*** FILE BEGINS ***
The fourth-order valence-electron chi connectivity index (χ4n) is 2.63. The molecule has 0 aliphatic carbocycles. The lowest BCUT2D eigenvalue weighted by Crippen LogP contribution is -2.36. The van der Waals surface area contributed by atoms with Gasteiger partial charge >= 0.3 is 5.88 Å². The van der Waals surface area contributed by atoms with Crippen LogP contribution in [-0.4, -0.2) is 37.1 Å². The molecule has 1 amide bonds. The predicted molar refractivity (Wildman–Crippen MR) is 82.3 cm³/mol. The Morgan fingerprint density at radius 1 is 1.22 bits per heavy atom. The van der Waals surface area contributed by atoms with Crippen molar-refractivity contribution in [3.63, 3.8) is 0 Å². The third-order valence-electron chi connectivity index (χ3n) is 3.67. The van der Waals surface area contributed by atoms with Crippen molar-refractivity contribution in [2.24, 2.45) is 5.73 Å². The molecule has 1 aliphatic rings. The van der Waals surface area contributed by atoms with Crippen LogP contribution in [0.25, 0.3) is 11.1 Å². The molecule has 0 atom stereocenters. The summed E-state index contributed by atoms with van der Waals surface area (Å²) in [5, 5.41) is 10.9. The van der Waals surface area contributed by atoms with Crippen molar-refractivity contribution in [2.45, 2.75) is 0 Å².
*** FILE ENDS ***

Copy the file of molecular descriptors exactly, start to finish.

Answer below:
The fourth-order valence-electron chi connectivity index (χ4n) is 2.63. The molecule has 0 aliphatic carbocycles. The lowest BCUT2D eigenvalue weighted by Crippen LogP contribution is -2.36. The van der Waals surface area contributed by atoms with Gasteiger partial charge >= 0.3 is 5.88 Å². The van der Waals surface area contributed by atoms with Crippen LogP contribution in [-0.4, -0.2) is 37.1 Å². The molecule has 1 amide bonds. The predicted molar refractivity (Wildman–Crippen MR) is 82.3 cm³/mol. The Morgan fingerprint density at radius 1 is 1.22 bits per heavy atom. The van der Waals surface area contributed by atoms with Crippen molar-refractivity contribution in [3.63, 3.8) is 0 Å². The third-order valence-electron chi connectivity index (χ3n) is 3.67. The van der Waals surface area contributed by atoms with Crippen molar-refractivity contribution in [2.24, 2.45) is 5.73 Å². The molecule has 1 aliphatic rings. The van der Waals surface area contributed by atoms with Crippen LogP contribution in [0.25, 0.3) is 11.1 Å². The molecule has 0 atom stereocenters. The summed E-state index contributed by atoms with van der Waals surface area (Å²) in [5, 5.41) is 10.9. The van der Waals surface area contributed by atoms with Crippen molar-refractivity contribution in [2.45, 2.75) is 0 Å².